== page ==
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By John Helmer, Moscow

A website property sales agency, calling itself “specialized in urgent and forced sales of Luxury Properties, Super Cars & Yachts”, is offering Suleiman Kerimov’s holiday residence at Medy Roc, at Cap d’Antibes on the French coast. The sale notice is dated October 20, last week. A number of notable Russian-owned properties on the Cote d’Azur have been sold since the crash of 2008, but this is the first oligarch-sized disposal.

The property agency has this to say about the transaction initiative:

Kerimov donated €1 million to the non-profit organisation Pinocchio. The non-profit organisation, which works with children suffering from burns, has an annual budget of between €250,000-300,000. In 2007, Kerimov founded The Suleiman Kerimov Foundation with the vision to help lives by investing in initiatives that strengthen communities and help those in need. The foundation supports projects all over the world, with particular emphasis on Russia and Russian communities. Between its 2007 and 2009, the foundation made donations totaling over $164 million in support of worthwhile projects and causes.

On December 17, 2010, the press reported that Kerimov will spend $100 million on the construction of an advanced comprehensive school west of Moscow “for educating forward-minded children from different social groups.” The school will include a modern sports complex with a swimming pool, a skating-rink, a giant dance floor, as well as a residential area for gifted children from the provinces. The Suleiman Kerimov Foundation has directed over $60 million to charitable causes.

There is no price-tag on the sale posting by Agent4Stars, but a source who recently visited claims Kerimov is asking €20 million.

Asked to confirm that the website posting is a genuine sale offer, Stefan Katafai, the president of the agency, said from his Spanish office: “Is the property for sale? That depends on who is asking. Are you a lawyer?” He requested an email for an identity and authentication check. That sent, he was asked to say whether the Kerimov house is a forced sale. He did not respond.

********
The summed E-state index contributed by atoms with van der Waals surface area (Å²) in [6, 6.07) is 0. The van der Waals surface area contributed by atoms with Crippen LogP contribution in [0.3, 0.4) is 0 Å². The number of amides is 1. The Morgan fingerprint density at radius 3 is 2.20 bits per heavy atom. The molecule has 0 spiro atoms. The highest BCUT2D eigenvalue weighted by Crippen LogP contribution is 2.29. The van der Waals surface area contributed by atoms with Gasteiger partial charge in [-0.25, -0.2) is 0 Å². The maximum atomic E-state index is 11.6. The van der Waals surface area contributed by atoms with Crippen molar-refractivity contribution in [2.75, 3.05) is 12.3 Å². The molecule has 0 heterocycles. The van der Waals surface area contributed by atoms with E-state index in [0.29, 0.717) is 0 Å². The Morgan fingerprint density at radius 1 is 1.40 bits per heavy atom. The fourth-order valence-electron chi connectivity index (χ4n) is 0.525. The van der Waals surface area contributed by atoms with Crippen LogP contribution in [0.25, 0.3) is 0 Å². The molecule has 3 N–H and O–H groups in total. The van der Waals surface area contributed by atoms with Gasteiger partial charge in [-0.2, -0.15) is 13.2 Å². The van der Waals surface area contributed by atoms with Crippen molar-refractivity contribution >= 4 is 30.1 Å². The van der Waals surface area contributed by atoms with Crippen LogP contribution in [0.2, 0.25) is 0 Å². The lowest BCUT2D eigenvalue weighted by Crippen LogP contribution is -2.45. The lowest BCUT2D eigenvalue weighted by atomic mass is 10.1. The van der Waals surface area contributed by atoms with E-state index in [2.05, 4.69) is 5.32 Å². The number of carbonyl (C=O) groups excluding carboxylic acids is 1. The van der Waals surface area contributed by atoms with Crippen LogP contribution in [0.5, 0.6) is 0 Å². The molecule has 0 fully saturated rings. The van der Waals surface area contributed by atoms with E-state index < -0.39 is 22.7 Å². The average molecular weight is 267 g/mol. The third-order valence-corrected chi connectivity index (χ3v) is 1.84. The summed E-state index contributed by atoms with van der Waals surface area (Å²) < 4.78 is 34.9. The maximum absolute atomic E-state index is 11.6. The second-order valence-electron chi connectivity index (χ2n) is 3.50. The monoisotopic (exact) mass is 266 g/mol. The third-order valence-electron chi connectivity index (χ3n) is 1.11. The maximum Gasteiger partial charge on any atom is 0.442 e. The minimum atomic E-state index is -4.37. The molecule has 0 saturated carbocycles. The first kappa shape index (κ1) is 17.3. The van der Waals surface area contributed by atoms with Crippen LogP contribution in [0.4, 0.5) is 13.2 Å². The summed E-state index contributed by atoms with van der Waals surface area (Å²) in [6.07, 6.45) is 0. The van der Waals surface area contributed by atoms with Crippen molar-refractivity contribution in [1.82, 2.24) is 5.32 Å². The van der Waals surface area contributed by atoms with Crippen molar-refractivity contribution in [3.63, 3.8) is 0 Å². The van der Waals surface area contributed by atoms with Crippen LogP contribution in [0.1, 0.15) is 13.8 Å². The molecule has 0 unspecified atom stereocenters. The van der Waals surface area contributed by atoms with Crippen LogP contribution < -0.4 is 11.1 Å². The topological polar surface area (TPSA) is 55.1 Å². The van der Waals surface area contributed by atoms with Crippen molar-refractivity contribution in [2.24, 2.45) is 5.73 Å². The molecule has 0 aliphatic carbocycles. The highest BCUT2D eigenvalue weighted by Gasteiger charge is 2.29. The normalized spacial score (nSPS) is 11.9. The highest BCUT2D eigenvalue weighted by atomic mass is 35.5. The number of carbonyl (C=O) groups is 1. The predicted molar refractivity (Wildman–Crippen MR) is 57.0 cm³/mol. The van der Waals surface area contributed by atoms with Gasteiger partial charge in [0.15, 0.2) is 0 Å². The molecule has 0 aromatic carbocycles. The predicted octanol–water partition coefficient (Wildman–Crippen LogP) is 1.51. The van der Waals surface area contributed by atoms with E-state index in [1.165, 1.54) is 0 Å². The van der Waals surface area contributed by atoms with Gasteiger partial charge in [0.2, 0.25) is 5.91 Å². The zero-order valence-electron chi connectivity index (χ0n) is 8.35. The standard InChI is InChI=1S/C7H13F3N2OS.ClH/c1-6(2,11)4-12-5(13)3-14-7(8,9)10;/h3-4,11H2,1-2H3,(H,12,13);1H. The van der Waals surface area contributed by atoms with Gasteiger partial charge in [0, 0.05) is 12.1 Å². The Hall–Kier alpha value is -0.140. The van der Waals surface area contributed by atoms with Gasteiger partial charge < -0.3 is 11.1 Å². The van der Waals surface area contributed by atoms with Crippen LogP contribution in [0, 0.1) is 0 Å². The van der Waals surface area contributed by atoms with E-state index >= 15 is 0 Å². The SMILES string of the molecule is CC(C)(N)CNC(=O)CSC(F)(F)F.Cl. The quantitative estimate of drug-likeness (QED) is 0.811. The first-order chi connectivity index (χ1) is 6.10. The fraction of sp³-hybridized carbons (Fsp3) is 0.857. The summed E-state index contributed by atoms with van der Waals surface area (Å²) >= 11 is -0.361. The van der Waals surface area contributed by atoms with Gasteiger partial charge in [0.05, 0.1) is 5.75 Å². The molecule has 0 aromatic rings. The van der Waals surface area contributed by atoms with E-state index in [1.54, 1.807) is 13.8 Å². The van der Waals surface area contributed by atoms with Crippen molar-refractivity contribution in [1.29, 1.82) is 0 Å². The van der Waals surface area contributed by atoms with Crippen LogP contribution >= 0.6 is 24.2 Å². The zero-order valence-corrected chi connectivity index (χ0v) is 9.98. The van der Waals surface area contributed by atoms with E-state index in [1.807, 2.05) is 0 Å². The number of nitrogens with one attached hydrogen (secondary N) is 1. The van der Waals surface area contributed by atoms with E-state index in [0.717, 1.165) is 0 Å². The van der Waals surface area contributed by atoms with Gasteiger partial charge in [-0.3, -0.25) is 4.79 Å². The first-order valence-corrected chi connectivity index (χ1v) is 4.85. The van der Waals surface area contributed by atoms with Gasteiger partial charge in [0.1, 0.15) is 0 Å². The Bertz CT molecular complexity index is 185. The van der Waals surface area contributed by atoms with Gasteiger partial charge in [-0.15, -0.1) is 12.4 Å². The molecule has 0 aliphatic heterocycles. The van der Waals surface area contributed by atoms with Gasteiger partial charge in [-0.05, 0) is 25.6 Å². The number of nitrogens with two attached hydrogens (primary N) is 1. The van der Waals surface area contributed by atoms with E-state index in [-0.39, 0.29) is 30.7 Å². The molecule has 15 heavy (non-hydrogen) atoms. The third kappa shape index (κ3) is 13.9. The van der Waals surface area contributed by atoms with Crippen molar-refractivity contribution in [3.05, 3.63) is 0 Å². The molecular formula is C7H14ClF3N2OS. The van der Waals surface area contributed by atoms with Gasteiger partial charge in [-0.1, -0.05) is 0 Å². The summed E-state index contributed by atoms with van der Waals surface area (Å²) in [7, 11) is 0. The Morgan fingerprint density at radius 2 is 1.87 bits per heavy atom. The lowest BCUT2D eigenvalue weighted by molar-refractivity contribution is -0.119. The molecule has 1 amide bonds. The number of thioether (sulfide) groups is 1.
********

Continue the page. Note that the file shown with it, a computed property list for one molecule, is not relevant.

Kerimov’s office telephone at the Federation Council, the upper house of the Russian parliament, rang without answer in mid-morning. His Moscow spokesman, Alexei Krasovsky, did not reply to a fax request for details of the asset sale. Neither did Kerimov’s Moscow holding, Nafta-Moskva.

Residential property assets held for the personal use or private fortune of oligarchs came under pressure in late 2008 and during 2009, when their flow of cash was sharply curtailed and margin calls were issued by international banks against mortgaged assets, whose market values were plummeting at the time. Manhattan real estate owned by Oleg Deripaska, it was reported by a well-known international sleuth, was one of the targets, according to uncorroborated reports. Apart from the redistribution of assets due to divorce, no evidence has been confirmed of the depletion of an oligarch fortune to the point of personal assets being sold to meet debts.

Kerimov’s current Russian business interests include stakes in Uralkali (potash), Polyus Gold, and PIK (real estate).

A local source in Antibes reports there have been problems between Kerimov and other Russians in the neighbourhood, German neighbours who include the Quandt family (the BMW control shareholder), and the municipal council over terms of property use, mooring, development and public access rights. This in turn has exposed uncertainties over land title, leasehold specifications, and ordinary bathers’ access to the sea along the rocky shore line which has been restricted, even though the land is not privately owned. A campaign by the local Communist Party deputy on the Antibes council, Gerard Piel, announced victory this August in the form of an edict by the prefecture of Alpes-Maritime, dismantling the access barriers.

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